Since the ice curtains at Grand Island are constantly changing natural elements, Cosgrove realized that for this project his artwork didn’t need to replicate an exact ice formation.

Grand Island Ice Curtains

“I wanted the sketches to capture the spirit of the ice curtains and the rock formations that support the ice,” Cosgrove said.

He developed three preliminary pencil sketches for the Grand Island stamp. Back at USPS, Breeding first shared those conceptual drafts with the USPS, the small team of fellow art directors, and Photo Assist. Then, he took the sketches to the CSAC members for their feedback.  

“Development of the stamp art is an iterative process, and keeping everyone involved throughout the process helps ensure the best possible final product,” notes Breeding. 

Breeding discussed the feedback with Cosgrove, who then finalized a sketch and scanned it so he could develop the digital artwork for the Grand Island stamp.

“I worked digitally in color planes to create the final artwork, making sure the design would work well in both stamp-sized and larger formats,” he explained. 

Mr. Betts seconded this point.

“Stamps are miniature works of art! They must capture the essence and feel of the subject on a very small canvas. A good stamp is crisp, clear and beautiful. Dan has this very special skill,” said Betts.

The Postal Service issues approximately 35 stamps each year; a small percentage of those stamp designs are created by artists new to stamp design. Mr. Cosgrove estimates he has worked on about twenty-five stamp designs for the Postal Service over the years. 

“For instance, I designed the Mount Rushmore stamp in 2008, as well as a Hoover Dam stamp, and several stamps featuring battleships,” Cosgrove said. 

Once the final artwork was approved, Cosgrove provided a very high resolution digital copy for use in designing the stamp. 

“Stamp design involves several phases. First, I brought Dan’s original artwork into the standard Priority Mail Express stamp format,” explained Breeding.

Used on Priority Mail Express flat rate envelopes, Priority Mail Express stamps are among the USPS’s larger stamp formats, referred to as ‘semi-jumbo’. The format includes a border, particular typography, and distinctive layout standards. 

Next, the stamp design is delivered to a production team that tweaks the digital file to prepare it for the printing process.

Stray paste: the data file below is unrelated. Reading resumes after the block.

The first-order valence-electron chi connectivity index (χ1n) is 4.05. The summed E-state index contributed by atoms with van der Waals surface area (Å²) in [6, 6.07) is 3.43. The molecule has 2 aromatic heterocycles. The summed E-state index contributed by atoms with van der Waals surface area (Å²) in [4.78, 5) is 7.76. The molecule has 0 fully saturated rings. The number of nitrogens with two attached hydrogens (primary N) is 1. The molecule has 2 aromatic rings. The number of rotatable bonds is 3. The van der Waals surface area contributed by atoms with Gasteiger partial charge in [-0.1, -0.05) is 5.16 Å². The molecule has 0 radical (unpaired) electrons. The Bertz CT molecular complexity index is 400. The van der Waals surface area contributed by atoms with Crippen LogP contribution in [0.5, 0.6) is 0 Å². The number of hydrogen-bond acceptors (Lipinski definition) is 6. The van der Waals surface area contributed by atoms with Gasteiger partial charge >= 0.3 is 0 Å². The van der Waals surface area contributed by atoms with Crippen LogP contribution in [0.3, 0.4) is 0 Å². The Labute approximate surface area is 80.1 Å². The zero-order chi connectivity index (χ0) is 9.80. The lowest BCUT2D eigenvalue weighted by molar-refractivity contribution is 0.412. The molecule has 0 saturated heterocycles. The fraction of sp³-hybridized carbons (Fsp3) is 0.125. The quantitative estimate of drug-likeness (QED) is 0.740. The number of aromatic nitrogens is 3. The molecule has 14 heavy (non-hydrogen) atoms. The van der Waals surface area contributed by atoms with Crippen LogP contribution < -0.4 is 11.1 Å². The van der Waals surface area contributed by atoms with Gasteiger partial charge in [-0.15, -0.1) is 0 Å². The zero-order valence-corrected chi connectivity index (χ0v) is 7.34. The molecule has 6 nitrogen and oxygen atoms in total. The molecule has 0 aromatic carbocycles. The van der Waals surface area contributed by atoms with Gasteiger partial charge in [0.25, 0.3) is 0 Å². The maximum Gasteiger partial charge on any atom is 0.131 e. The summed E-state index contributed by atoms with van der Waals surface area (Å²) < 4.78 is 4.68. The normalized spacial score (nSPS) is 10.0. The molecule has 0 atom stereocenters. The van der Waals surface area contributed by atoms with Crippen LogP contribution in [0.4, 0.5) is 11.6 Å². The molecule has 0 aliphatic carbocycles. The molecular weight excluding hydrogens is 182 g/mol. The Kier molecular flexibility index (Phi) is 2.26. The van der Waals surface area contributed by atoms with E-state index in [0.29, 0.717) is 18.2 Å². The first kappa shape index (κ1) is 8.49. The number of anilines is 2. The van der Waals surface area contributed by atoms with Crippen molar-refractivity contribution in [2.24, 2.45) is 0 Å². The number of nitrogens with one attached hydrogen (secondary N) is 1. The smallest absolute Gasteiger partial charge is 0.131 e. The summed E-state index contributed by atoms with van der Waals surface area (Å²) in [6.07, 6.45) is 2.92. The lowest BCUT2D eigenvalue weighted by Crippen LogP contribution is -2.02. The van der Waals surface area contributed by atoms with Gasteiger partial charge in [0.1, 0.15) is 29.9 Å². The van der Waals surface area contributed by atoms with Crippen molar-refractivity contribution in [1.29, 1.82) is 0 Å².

“The team specializes in the technical aspects of printing. So in addition to inserting technical printing marks, they make any needed adjustments to ensure the stamp art reproduces faithfully,” said Breeding.

Once the production package was approved, the Grand Island stamp moved to the printing phase. Security printers specialize in printing highly secure, highly authenticated documents and goods for the world’s governments and other customers. Stamp designs require security printing because they are embedded with various security features that verify their authenticity, thwart counterfeit and aid the movement of mail through the postal system. 

“Ashton Potter, one of two security printers under contract with USPS, printed 1.26 million copies of the Grand Island ice caves Priority Mail Express stamp,” said Bill Gicker, USPS Acting Director of Stamp Services . 

Mr. Gicker points out that security is a key element in both production and distribution of stamps, because they are essentially a form of currency. The Grand Island stamp – and all the materials involved in its production – were carefully accounted for throughout the security printing and distribution process.

Meanwhile, back at US Postal Service, Roy Betts used the final stamp design and the completed research package to provide media advisories in anticipation of the public release of the artwork and subsequently, of the final stamp product.  
The USPS unveiled the Grand Island stamp’s artwork on December 12, 2019, about five weeks before the January 18 availability of the stamp in Post Offices. (Currently, collectors may pre-purchase the stamp on the USPS’s online Postal Store.) 

In its initial news release, the USPS announced that there would be no national first-day-of-issue ceremony for the Grand Island stamp or the Big Bend Priority Mail Stamp, completed in the same stamp project. However, local postmaster anticipates local interest:

“The Munising Post Office will have a first-day-of-issue cancellation along with first day covers,” said Stacy Ashbrook, Munising Postmaster. The Munising Post Office is located at 220 Elm Avenue, Munising, and will be open from 10:00 a.m. until 2:00 p.m. for the occasion.